Vaccine-preventable Diseases: An Examination of Measles and Polio in Nigeria

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Authors:
Michael O. S. Afolabi, Duquesne University, USA
Ikeolu O. Afolabi, Obafemi Awolowo University, Nigeria
Email: curiousmaikl@yahoo.com
Published: December 2013
https://doi.org/10.22492/ijss.1.1.02

Citation: Afolabi, M. O. S., & Afolabi, I, O, A. (2013). Vaccine-preventable Diseases: An Examination of Measles and Polio in Nigeria. IAFOR Journal of the Social Sciences, 1(1). https://doi.org/10.22492/ijss.1.1.02


Abstract

Vaccination remains one of the most effective and economical public health measures for preventing disabilities and deaths. Whereas the widespread approach to the use of vaccines ensures the control of an array of infectious diseases, developing countries continue to grapple with the burdens of vaccine-preventable diseases (VPDs) with their attendant bearing on childhood mortality. This paper examines the state of affairs in Nigeria in the context of measles and polio. We argue that Nigeria still faces the health challenges posed by VPDs not only because there are social, cultural and political obstacles but largely because there has been an underutilization of epistemic resources as well as a sustained dependence on foreign sources for vaccine production and supply. Therefore, the paper suggests and explores a cost-effective approach that links the unmet vaccination needs in Nigeria to a largely Nigerian initiative towards a solution.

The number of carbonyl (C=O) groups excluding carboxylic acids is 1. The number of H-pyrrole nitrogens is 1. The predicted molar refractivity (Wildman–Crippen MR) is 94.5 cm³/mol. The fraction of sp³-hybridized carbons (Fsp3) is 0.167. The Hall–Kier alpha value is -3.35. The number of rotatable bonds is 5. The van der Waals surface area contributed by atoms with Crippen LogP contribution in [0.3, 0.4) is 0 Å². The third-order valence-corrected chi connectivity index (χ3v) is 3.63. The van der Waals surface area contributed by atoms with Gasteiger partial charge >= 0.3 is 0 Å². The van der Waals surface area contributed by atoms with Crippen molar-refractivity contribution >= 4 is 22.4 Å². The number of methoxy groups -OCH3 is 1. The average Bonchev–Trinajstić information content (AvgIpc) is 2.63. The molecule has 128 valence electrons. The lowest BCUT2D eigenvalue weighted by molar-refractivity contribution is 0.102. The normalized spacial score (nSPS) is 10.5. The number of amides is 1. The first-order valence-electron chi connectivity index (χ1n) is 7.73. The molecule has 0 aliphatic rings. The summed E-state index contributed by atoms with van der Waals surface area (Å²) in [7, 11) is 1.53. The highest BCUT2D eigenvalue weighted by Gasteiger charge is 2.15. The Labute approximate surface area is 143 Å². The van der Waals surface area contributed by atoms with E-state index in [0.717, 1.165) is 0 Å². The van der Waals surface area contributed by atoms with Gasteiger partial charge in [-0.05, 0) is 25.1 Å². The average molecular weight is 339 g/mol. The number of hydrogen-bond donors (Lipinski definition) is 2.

Keywords

measles, Nigeria, polio, vaccination